(m) Sext. Decretal. lib. 5, tit. 12, De Regulis Juris, Reg. 11. (n) Heinec. ad Pand. Pars 4, § 144.
(0) Dig. lib. 50, tit. 17, l. 9; Poth. Obl. § 711.
(p) Sext. Decretal. lib. 5, tit. 12, De Reg. Jur. Reg. 30.
(q) Clunnes v. Pezzey, 1 Camp. 8.
(r) Lawton v. Sweeny, 8 Jur. 964.
(s) Dig. lib. 44, tit. 1, l. 1. (t) Dig. lib. 22, tit. 3, l. 19. (u) Bonnier, Traité des Preuves, §§ 152, 320.
(a) Matthæus.de Prob. c. 8, n 4. (y) 10 Cl. & F. 534.
(z) Clunnes v.Pezzey, 1Camp.8.
Test for determining the burden of proof.
be understood. And although the burden of proof must, in the first instance, be determined by the issues as they appear on the pleadings, or whatever according to the practice of the court and nature of the case is analogous to pleadings, it may, and frequently does, shift in the course of a trial. On an indictment for libel, for instance, to which the defendant pleads simply not guilty, the onus probandi lies of course, in the first instance, on the prosecutor; but on proof that the document, the subject of the indictment, contained matter libellous per se, and was published by the defendant's shewing it to A. B., the law would presume the publication malicious, and cast on the defendant the onus of rebutting that presumption. If, then, he were to prove in his defence that it was shewn to A. B. under such circumstances as to render it primâ facie a confidential communication allowed by law, the burden of proof would again change sides, and it would lie on the prosecutor to prove malice in fact, &c.
§ 262. In order to determine on which of two litigant parties the burden of proof lies, the following test was suggested, we believe for the first time, by Alderson, B., in the case of Amos v. Hughes (a), in 1835, i. e. “which party would be successful if no evidence at all were given;" and he not only applied that test in that case, as also in some subsequent ones (b), but it has been adopted by other judges at nisi prius (c), and frequently recognized by the courts in banc (d). As, however, the question of the burden of proof may present itself at any moment during a trial, the rule ought in strict accuracy to be ex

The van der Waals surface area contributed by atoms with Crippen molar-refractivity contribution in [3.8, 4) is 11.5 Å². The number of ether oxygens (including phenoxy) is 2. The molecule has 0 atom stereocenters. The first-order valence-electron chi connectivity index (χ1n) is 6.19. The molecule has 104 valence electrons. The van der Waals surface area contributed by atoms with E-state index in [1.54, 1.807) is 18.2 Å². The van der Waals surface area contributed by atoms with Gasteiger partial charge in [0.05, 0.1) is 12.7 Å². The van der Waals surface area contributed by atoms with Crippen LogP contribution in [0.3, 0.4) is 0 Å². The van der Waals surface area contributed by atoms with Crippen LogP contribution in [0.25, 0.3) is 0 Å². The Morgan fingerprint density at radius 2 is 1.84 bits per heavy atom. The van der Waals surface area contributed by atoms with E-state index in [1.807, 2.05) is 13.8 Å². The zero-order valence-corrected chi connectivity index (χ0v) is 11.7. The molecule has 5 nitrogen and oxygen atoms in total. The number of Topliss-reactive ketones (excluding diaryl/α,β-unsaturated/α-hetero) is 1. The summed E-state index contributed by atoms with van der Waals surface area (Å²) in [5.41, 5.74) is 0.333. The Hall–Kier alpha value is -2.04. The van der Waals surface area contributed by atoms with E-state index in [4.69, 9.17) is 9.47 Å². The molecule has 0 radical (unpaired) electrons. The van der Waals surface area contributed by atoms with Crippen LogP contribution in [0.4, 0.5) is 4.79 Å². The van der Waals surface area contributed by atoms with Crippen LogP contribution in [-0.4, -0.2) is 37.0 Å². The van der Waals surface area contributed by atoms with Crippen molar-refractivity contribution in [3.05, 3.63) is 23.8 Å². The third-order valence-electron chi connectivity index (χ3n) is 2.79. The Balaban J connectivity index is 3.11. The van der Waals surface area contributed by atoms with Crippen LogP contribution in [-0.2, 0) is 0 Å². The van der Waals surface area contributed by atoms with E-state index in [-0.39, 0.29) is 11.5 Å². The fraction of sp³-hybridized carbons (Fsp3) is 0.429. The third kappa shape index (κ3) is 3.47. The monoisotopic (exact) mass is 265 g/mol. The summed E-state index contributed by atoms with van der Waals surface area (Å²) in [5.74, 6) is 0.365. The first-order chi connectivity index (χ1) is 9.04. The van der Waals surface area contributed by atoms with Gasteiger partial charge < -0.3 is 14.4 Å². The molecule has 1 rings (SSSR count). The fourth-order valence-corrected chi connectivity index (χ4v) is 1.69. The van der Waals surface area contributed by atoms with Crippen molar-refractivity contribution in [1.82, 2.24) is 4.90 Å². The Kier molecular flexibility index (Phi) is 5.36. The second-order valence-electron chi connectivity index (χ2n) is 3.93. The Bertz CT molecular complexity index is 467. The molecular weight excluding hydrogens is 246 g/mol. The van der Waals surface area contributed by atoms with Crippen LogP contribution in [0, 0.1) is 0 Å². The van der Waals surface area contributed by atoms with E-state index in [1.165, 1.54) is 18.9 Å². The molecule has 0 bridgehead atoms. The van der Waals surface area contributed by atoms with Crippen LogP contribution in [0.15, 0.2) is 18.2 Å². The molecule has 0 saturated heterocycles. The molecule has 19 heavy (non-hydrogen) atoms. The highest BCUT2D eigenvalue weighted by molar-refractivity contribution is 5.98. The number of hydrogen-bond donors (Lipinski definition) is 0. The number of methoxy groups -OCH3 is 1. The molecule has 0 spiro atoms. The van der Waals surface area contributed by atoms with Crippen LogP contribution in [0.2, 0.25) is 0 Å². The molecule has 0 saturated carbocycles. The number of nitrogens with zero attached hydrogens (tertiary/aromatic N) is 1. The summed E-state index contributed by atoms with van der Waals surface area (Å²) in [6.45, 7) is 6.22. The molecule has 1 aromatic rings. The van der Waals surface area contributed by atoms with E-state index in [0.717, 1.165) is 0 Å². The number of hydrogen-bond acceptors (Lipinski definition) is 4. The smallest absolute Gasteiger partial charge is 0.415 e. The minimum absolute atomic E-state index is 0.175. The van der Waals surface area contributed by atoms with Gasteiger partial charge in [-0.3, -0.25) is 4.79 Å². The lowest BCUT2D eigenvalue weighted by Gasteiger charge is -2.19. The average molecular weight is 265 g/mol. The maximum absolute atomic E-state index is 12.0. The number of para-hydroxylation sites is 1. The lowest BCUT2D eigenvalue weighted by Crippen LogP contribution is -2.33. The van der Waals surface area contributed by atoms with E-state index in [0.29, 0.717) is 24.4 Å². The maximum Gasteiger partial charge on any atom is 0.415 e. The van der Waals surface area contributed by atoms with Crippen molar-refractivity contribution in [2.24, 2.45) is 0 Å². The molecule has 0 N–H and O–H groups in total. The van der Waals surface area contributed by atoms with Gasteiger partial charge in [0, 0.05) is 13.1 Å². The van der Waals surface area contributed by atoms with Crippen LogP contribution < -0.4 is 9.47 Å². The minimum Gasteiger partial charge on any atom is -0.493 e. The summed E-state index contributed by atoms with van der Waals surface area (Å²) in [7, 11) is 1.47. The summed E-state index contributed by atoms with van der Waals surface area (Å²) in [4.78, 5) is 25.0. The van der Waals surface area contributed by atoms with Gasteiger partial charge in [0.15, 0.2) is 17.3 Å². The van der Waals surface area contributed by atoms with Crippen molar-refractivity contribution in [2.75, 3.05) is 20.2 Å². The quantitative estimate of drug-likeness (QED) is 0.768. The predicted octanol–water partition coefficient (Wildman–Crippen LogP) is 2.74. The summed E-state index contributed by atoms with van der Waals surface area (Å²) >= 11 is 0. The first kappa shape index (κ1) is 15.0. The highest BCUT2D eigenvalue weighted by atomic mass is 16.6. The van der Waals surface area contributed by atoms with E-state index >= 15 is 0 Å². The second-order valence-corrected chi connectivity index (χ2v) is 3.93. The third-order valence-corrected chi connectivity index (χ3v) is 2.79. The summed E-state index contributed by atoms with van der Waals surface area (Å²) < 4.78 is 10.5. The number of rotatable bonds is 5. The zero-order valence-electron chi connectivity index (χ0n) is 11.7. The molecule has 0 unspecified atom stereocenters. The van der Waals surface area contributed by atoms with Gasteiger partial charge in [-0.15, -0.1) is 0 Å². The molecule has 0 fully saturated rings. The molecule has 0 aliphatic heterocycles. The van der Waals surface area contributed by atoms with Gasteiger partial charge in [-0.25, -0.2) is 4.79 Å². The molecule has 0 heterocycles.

(u) 1 Moo. & R. 464. See also the observations of the same judge in Huckman v. Fernie, 3 M. & W. 505, and Mills v. Barber, 1 M. & W. 425.
(b) Belcher v. M'Intosh, 8 C. & P. 720; Ridgway v. Ewbank, 2 Moo. & R. 218; Geach v. Ingall, 14 M. & W. 100.
(c) Osborn v. Thompson, 2 Moo. & R. 256; Doe d. Worcester v. Rowlands, 9 C. & P. 735.
(d) Leete v. The Gresham Life Insurance Society, 15 Jurist, 1161; see the judgment in Doe d. Caldecott v. Johnson, 7 Man. & Gr. 1047.